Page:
I should have references 1 and 2 but they are at home. I'll try to remember
to look at them tonight if nobody else has commented on them by that time.
I think I looked briefly through reference 6 and saw nothing especially
relevant. I've already posted my comments about reference 3 last evening. I
agree that NGM is a pretty good indicator of what the informed public was
reading at the time (even though they did not have a "letter to the editor"
Most drawings in the NGM at that time showed either bare rocks or a thin
layer of dust.
> From: Jonathan Clarke[SMTP:firstname.lastname@example.org]
> Sent: November 3, 1998 2:32 AM
> To: email@example.com
> Cc: firstname.lastname@example.org
> Subject: Re: moon dust info - please help
> Blaine D. McArthur wrote:
> > Quick follow up to my last post, I just looked through the Feb. 1969
> > issue of National Geographic. Found some interesting stuff.
> > On page 213 there is a photo of Thomas Gold of Cornell University
> > trowelling some ordinary, dry powdered cement onto the footpad of a
> > Surveyor spacecraft. The caption reads in part:
> > "In the long-argued question of the moon's surface
> > rocky, sandy, or powdery...."
> > There was without doubt, serious debate about the nature of the moons
> > surface. This can not be denied. Gold,at the time of this article,
> > several months before the Apollo landing, was not of the opinion that
> > the dust would be a problem.
> > There is some mention of the limits of earth bound telescopes; nothing
> > smaller than 800 feet across. Thus, the Ranger program, as Glenn
> > mentioned in his post. A total of Seven Rangers. Much improved
> > resolution, still, NASA engineers were not satisfied. I again quote
> > from this article, page 218:
> > "The Apollo planners needed more. They needed to actually test
> > surface, to assure that astronauts and spacecraft would not be swallowed
> > up, as some people feared, in a deep treacherous seas of dust. Five
> > successful Surveyors,...soft-landed on the moon and gave unequivocal
> > answers...."
> > "...as each spindly spraddle-leggged craft dropped gingerly to
> > surface, its speed largely negated by retrorocket, its THREE FOOTPAD
> > SANK NO MORE THAN AN INCH OR TWO INTO THE SOFT LUNAR SOIL. The bearing
> > strength of the surface measured as much as 5 to 10 pounds per square
> > inch, ample for either astronaut or landing spacecraft." (Emphasis added
> > by yours truly)
> > The October 1966 issue of National Geographic addresses the Surveyor
> > program and its finding. No "Sea of Dust", and NASA planners and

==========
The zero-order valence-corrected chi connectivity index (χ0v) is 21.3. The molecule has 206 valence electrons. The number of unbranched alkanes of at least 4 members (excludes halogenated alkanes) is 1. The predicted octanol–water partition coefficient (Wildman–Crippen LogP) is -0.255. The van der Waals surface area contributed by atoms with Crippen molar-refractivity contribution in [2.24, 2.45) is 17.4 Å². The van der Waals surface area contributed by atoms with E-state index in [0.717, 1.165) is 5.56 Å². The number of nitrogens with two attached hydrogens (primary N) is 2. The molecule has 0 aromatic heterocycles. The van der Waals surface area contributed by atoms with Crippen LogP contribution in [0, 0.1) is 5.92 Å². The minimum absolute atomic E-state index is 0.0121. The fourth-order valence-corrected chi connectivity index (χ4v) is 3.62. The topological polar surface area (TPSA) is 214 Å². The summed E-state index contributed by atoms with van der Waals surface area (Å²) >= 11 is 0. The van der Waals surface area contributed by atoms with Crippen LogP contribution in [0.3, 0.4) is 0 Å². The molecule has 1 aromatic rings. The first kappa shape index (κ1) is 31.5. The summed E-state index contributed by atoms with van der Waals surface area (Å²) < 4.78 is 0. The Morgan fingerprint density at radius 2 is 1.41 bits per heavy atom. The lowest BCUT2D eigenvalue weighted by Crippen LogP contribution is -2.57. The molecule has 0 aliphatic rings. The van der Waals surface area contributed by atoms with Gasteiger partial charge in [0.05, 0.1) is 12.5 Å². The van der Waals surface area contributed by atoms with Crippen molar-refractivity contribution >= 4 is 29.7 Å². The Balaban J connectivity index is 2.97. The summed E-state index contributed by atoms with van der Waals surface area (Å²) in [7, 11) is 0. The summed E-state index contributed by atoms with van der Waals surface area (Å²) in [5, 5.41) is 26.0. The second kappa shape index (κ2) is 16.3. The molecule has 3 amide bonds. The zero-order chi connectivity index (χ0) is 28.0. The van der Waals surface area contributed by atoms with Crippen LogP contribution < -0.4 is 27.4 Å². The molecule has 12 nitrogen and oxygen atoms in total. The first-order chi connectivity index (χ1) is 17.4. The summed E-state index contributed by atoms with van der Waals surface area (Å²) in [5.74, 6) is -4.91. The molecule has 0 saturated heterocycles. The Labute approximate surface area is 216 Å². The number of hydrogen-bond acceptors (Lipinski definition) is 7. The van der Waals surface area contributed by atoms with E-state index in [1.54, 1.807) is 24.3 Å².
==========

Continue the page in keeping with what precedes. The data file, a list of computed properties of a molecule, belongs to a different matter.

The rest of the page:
> > engineers knew this well before the July '69 landing of men on the
> > moon. There were a few dissenters, who still thought ther may be some
> > areas where the dust could be much thicker. But just look at those
> > famous *pads* on the lunar lander. Do you seriously think that if the
> > dust layer on the surface was 30, 50, 100 feet of more, that those pads
> > would be of any use at all?
> > Page 216-217 contains a photomosaic of the area immediately surrounding
> > Surveyor 7 showing trenches dug by its "claw arm" No evidence of a
> > "deep, treacherous sea of dust" in this 1968 photo.
> > I suspect anything in Life (Was Time around back then????) would
> > probably be in the same vein.
> > And I would still like to see those old tape of the original TV
> > coverage.
> > Blaine
> Searching my National Geographic's for relevant articles about the moon
> and the
> space program occur highlighted the following issues 1) Feb 58, 2) Feb
> 59, 3)
> Oct 62, 3) March 64, 5) Nov 64, 6) Oct 66, 7) Feb 69, 8) Dec 69, and 9)
> Sept 73.
> I have copies of 3, 4, 5, 7, 8, & 9.
> Reference 3) deals with the planned Ranger 4 mission to land a seismometer
> on the
> moon (it failed). No mention of dust, but the art work shows a cratered
> similar to, but somewhat rockier than,what is actually the case.
> Reference 4)
> discussed progress of forth-coming Apollo missions. Again no mention of
> dust, but
> art work of a rocky cratered surface. The October 66 (ref 5) article is
> Ranger 7 and is by Gene Shoemaker (who I was privileged to meet last
> year). He
> gives a good non technical summary of how he developed his model of the
> surface which a gardened regolith and eroded by a micrometeorite rain.
> Again, no
> mention of thick dust. Reference 7) is as good a brief summary of the
> state of
> pre-Apollo 11 knowledge as you are likely to get. Blaine has accurately
> summarised it's contents. The Apollo 11 landing is covered by ref 8) and
> - you
> guessed it - no thick dust either. Reference 9 is a post-Apollo summary
> and there
> is no mention about any surprises about the nature of lunar surface.
> Plenty about
> other unexpected things (density distribution, internal structure, and
> heat flow),
> but nothing on regolith.
> National Geographic is probably a good indicator of what the informed
> public would
> be reading. The articles I was able to "unearth" ("unmoon"???) show that
> theory was never portrayed in National Geographic as mainstream. At best
> it was a
> contentious possibility. It would be interesting to see Refs 1, 2, and 6
> - 1 & 2
> should give pre Apollo program summaries of what was known about the moon
> and Ref
> 6 reported the Surveyor 1 mission. Anyone out there got them and wants to
> summarise their contents? If this thread is still going on Thursday I
> will try
> the second hand book shops!
> Another source of info would be the Time-Life books I devoured as a child.
> was one on the Planets and one on the unversie as I recall. Both pre